Full List

Voluntary motor commands are preferentially released during restricted sensorimotor beta rhythm phases
Hussain Sara J., Vollmer Mary K., Iturrate Iñaki, Quentin Romain
Biorxiv (2021)
Consolidation of human skill linked to waking hippocampo-neocortical replay
Buch Ethan R., Claudino Leonardo, Quentin Romain, Bönstrup Marlene, Cohen Leonardo G.
Cell Reports (2021)
Statistical learning occurs during practice while high-order rule learning during rest period
Quentin Romain, Fanuel Lison, Kiss Mariann, Vernet Marine, Vékony Teodóra, Janacsek Karolina, Cohen Leonardo G., Nemeth Dezso
Basal ganglia activation localized in meg using a reward task
Sepe-forrest Linnea, Carver Frederick W., Quentin Romain, Holroyd Tom, Nugent Allison C.
From visual awareness to consciousness without sensory input: the role of spontaneous brain activity
Vernet Marine, Quentin Romain, Japee Shruti, Ungerleider Leslie G.
The longer the better? general skill but not probabilistic learning improves with the duration of short rest periods
Fanuel Lison, Plèche Claire, Vékony Teodóra, Quentin Romain, Janacsek Karolina, Nemeth Dezso
Biorxiv (2020)
Differential brain mechanisms of selection and maintenance of information during working memory
Quentin Romain, King Jean-rémi, Sallard Etienne, Fishman Nathan, Thompson Ryan, Buch Ethan, Cohen Leonardo G.
Entrainment of local synchrony reveals a causal role for high-beta right frontal oscillations in human visual consciousness
Vernet Marine, Stengel Chloé, Quentin Romain, Amengual Julià L., Valero-cabré Antoni
mne-bids: organizing electrophysiological data into the bids format and facilitating their analysis
Appelhoff Stefan, Sanderson Matthew, Brooks Teon L., Vliet Marijn Van, Quentin Romain, Holdgraf Chris, Chaumon Maximilien, Mikulan Ezequiel, Tavabi Kambiz, Höchenberger Richard, Welke Dominik, Brunner Clemens, Rockhill Alexander P., Larson Eric, Gramfort Alexandre, Jas Mainak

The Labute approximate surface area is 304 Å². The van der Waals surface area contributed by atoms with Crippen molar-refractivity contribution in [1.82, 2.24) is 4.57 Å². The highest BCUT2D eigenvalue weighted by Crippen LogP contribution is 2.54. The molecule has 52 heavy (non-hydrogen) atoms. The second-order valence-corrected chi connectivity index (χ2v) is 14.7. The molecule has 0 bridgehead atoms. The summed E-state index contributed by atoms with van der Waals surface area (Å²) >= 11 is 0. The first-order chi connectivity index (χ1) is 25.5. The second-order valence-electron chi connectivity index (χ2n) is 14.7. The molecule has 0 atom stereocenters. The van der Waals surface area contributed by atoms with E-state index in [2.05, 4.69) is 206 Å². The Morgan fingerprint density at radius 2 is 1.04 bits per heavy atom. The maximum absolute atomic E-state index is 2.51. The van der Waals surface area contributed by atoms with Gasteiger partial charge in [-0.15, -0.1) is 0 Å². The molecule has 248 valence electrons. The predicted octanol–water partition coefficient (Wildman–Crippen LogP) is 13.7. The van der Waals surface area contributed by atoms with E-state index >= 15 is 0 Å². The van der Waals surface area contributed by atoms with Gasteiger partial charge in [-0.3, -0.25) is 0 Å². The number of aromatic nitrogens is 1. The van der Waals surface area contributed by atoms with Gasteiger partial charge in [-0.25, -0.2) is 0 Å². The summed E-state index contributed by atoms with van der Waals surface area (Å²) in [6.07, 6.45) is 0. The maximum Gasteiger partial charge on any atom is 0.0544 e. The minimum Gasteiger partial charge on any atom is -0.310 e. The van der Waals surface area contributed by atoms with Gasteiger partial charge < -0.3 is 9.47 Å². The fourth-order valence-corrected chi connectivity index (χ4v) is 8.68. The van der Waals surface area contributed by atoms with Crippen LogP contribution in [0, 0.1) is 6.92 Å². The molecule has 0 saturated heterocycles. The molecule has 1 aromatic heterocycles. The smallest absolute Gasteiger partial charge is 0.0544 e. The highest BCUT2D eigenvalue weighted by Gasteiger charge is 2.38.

Reversing working memory decline in the elderly
Quentin Romain, Cohen Leonardo G.
Cortico-thalamic disconnection in a patient with supernumerary phantom limb
Bourlon Clémence, Urbanski Marika, Quentin Romain, Duret Christophe, Bardinet Eric, Bartolomeo Paolo, Bourgeois Alexia
Visual contrast sensitivity improvement by right frontal high-beta activity is mediated by contrast gain mechanisms and influenced by fronto-parietal white matter microstructure
Quentin Romain, Elkin Frankston Seth, Vernet Marine, Toba Monica N., Bartolomeo Paolo, Chanes Lorena, Valero-cabré Antoni
Cerebral Cortex (2016)
Fronto-parietal anatomical connections influence the modulation of conscious visual perception by high-beta frontal oscillatory activity
Quentin Romain, Chanes Lorena, Vernet Marine, Valero-cabré Antoni
Cerebral Cortex (2015)
Frontal eye field, where art thou? anatomy, function, and non-invasive manipulation of frontal regions involved in eye movements and associated cognitive operations
Vernet Marine, Quentin Romain, Chanes Lorena, Mitsumasu Andres, Valero-cabré Antoni
Fronto-tectal white matter connectivity mediates facilitatory effects of non-invasive neurostimulation on visual detection
Quentin Romain, Chanes Lorena, Migliaccio Raffaella, Valabrègue Romain, Valero-cabré Antoni
Neuroimage (2013)
Author response. oscillation and synchrony entrainment: a new breadth for focal non-invasive neurostimulation in the cognitive neurosciences
Valero-cabré Antoni, Quentin Romain, Vernet Marine, Chanes Lorena
The Journal Of Neuroscience: The Official Journal Of The Society For Neuroscience (2013)
Manipulation of pre-target activity on the right frontal eye field enhances conscious visual perception in humans
Chanes Lorena, Chica Ana B, Quentin Romain, Valero-cabré Antoni
Plos One (2012)